Creating a new way of working based on trust
A Blue Circle Cement case study

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Page 2: The programme of change

Blue Circle Cement 2 Image 2The programme of change involved a radical overhaul of working practices, reward systems and, not least, company culture. The results included gaining a flexible, multi-skilled workforce working on annualised hours contracts which eliminated overtime. Higher productivity and lower unit costs have been reflected in the bottom-line. The programme enabled management- employee relations at the works to move from a “them and us” adversarial culture to one of greater employee involvement and shared goals: a “win/win” situation.

Like many companies in the UK in the 1980s, Blue Circle Cement was desperately in need of change. Blue Circle Cement is the UK’s largest cement producer, supplying about half of the country’s needs from ten cement works. The company’s Cauldon Cement Works is situated at the southern tip of the Pennine Chain near Stoke-on-Trent. Cement has been manufactured there since 1957. The factory supplies the West Midlands area and is the third largest belonging to Blue Circle Cement. In the early 1980s, it was decided to make a major investment of £40 million at Cauldon to build a new highly automated computer controlled plant capable of producing over 3,000 tonnes of cement per day.

The UK cement industry in the early 1980s was characterised by high manning levels of both staff and hourly paid workers; relatively low wages and high overtime levels. A working week in excess of 60 hours was common. Restrictive working practices were the norm, with strict demarcation between crafts and between process and craft workers. Additional payments were made for unsocial hours (overtime) and also for work in adverse conditions (e.g. excessive heat or dust). Under this system the more breakdowns that occurred, the more overtime had to be worked and the more employees earned.
Not surprisingly, productivity was very low even though the amount of supervision was high.

Morale was poor and conflict was common. Management and employee relationships were characterised by low levels of trust and an adversarial “them and us”, “win/lose” culture. All change was regarded with intense suspicion and involved much bargaining. Compounding this situation was the lack of international competitiveness, in particular with regard to Europe. In the early 1980s the UK cement market was in steep decline and under increasing threat from lower priced imports.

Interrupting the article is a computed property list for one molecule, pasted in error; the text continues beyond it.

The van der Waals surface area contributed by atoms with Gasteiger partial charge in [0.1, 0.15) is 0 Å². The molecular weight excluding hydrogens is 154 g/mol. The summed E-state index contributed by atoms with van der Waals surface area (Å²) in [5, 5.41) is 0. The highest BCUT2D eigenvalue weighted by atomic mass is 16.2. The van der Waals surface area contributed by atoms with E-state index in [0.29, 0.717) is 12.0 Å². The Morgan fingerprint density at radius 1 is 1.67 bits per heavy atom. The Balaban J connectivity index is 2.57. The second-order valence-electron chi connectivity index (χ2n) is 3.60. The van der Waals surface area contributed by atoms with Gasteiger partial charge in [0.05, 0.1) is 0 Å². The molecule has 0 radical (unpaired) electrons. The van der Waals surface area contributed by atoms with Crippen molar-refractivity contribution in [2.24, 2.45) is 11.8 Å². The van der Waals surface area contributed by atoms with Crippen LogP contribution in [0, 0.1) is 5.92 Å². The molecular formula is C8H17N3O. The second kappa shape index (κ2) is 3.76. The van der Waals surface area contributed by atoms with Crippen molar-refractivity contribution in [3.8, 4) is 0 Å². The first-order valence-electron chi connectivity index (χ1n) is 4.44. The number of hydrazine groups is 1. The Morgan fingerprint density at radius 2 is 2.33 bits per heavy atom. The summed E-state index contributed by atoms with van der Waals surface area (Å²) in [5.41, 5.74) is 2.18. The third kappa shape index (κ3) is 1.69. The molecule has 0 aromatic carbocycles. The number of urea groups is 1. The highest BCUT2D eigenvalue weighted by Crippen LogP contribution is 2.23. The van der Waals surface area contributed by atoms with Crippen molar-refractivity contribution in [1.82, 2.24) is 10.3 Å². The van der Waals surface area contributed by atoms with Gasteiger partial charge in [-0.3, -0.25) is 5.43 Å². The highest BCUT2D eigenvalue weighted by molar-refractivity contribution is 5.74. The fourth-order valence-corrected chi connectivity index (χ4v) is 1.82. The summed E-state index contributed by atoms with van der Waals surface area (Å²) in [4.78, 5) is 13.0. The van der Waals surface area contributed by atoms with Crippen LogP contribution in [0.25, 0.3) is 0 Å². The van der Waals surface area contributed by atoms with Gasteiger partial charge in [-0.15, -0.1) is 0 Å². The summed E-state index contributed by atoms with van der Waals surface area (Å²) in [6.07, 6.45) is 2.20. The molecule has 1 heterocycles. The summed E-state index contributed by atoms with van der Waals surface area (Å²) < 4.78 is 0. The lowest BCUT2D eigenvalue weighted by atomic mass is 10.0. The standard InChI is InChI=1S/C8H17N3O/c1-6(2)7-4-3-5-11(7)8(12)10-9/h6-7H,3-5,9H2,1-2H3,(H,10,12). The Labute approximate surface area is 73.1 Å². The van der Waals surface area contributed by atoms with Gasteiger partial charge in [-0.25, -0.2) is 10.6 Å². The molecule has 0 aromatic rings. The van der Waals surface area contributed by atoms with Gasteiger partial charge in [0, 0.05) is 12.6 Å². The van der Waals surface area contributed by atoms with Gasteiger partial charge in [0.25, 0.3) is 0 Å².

Culture

Blue Circle Cement 2 Image 4It was patently obvious that Blue Circle Cement could not continue in this way. Radical changes needed to be made in this deeply rooted culture. A new vision for the future was required. However, creating that vision was not something that management could do alone. Instead, Blue Circle Cement had the foresight to have early discussions with the Trade Unions, who readily accepted that the uncompetitive position could not continue.

At the time of these discussions the Cauldon Works was highly unionised with five recognised trade unions:

  • GMB (Representing process workers)
  • AEU (Amalgamated Engineering Union)
  • EETPU (Electrical, Electronic, Telecommunications & Plumbing Union)
  • TGWU (Transport and General Workers Union)
  • BCSA (British Cement Staff Association)

The AEU and EETPU have now merged to form the AEEU. The Trade Unions gave their support to the initiative subject to negotiation, development and argument, so that collectively it was possible to develop a shared vision. To help in creating the vision the services of the Advisory Conciliation Arbitration Service (ACAS) Work Research Unit were called on. As an independent body it was seen as being impartial by both management and unions.

Blue Circle Cement | Creating a new way of working based on trust
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